emergent is dead (to me)

emergent is dead (to me) February 4, 2014

To be honest, I had completely forgotten that I was a contributor to this blog. Back in April of last year I had started a post called, “farewell emergent?” Up until that time, I was really interested in the whole “conversation,” and I wanted to be part of it. I was reading as much as I could, listening to as many podcasts as I could, and I even started a group that was sort of an emergent “cohort” of skeptics and progressive Christians here in Raleigh. I really thought that I had found a niche, a group of people who felt “stuck.” Maybe there are still a lot of those people around. I don’t know.

Since that time, I’ve mostly backed away from these conversations. I’ve stopped reading almost entirely. I don’t listen to very many podcasts any more. I handed off the group to a few others, and, as far as I know, it has died. So, what happened? And, where am I now?

I think I quickly came to realize that emergent seems to exist primarily as a “brand” and not so much the “future of religion” as I once thought it was. I also see much of the effort being put into the “new atheist” or “humanist” movement(s) in the same way. And, both of these brands seem to be primarily parasitic upon fundamentalism. If you pay much attention to these blogs, podcasts, and so on, much of it is about making fun of “those stupid fundies” (or the hipper evangelicals). Which is fun. But, is that what you really want to be known for? To be blunt:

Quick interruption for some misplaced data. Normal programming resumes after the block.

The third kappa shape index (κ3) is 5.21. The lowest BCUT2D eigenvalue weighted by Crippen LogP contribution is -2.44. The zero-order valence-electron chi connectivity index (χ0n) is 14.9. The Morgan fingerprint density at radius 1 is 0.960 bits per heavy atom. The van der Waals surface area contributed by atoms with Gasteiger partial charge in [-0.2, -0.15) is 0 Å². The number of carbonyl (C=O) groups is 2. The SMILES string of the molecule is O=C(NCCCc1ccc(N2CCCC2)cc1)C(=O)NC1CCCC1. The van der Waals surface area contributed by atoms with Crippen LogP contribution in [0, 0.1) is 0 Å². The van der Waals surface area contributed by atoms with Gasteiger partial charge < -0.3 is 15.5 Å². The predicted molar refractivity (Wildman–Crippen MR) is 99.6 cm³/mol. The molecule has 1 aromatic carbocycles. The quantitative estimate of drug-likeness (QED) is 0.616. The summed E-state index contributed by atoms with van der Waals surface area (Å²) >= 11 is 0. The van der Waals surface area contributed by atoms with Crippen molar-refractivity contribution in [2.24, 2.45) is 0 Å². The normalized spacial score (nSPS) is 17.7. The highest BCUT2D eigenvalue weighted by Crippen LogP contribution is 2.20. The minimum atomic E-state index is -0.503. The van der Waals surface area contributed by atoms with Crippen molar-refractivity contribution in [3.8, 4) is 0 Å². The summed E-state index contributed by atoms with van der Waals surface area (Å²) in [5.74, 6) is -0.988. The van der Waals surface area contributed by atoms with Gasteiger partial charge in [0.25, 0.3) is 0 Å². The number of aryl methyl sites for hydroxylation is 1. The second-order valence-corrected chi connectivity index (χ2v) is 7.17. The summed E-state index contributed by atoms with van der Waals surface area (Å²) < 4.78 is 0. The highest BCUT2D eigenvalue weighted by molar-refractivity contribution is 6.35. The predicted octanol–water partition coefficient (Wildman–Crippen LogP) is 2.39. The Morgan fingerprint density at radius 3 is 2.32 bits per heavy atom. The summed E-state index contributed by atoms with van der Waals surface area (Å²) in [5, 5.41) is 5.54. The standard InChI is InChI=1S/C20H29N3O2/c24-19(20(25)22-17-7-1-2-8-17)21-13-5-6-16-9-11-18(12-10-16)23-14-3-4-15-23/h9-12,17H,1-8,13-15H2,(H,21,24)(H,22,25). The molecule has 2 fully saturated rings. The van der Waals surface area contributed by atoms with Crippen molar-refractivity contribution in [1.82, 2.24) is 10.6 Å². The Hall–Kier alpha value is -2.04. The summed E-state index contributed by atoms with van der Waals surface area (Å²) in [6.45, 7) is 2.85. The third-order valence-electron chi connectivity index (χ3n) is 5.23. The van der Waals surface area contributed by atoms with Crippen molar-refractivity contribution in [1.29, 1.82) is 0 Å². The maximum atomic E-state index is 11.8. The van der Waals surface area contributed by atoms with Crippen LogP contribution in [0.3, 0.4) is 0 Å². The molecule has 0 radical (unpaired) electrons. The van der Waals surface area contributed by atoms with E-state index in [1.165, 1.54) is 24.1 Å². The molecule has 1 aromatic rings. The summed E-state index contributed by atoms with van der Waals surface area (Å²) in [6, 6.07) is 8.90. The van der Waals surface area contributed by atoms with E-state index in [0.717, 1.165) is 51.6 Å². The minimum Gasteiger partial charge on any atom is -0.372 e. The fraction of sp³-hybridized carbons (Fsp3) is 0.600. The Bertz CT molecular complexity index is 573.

Nothing in either of these movements has caused me to re-examine anything in my life.

And, that’s fine. Different strokes for different folks. But, I love my life. I have a great marriage. I love my kids. I have a decent job. Good friends. And so on. I guess I came to see that these movements and conversations just weren’t going anywhere. And they are completely optional.

I don’t think emergent (or atheism/agnosticism/humanism) are “the future.” At least not for me. I’m gonna just keep on keepin on. Maybe at some point we’ll cross paths again. But, for now, it’s just really boring.

Thanks for inviting me to participate. Please consider that, for many people like myself, your movement is the final stage in a long process of opting out of the conversation completely.


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  • Jay Bakker

    First rule of emergent, deny you’re emergent. (:

    • RD

      I was introduced to emergent, ironically, by a dude who told me “you’re so emergent you don’t even know it.” That was like 2001. Soon after, I read your first book.

  • spinkham

    Bad for us, good for you. 😉

    Those groups are all primarily for tribal bonding: The ideas are always secondary. IMHO the best of the ideas you mentioned, humanism, is banal precisely because it has won the majority culture already, so why exactly do I need to visit with other people who label themselves humanists?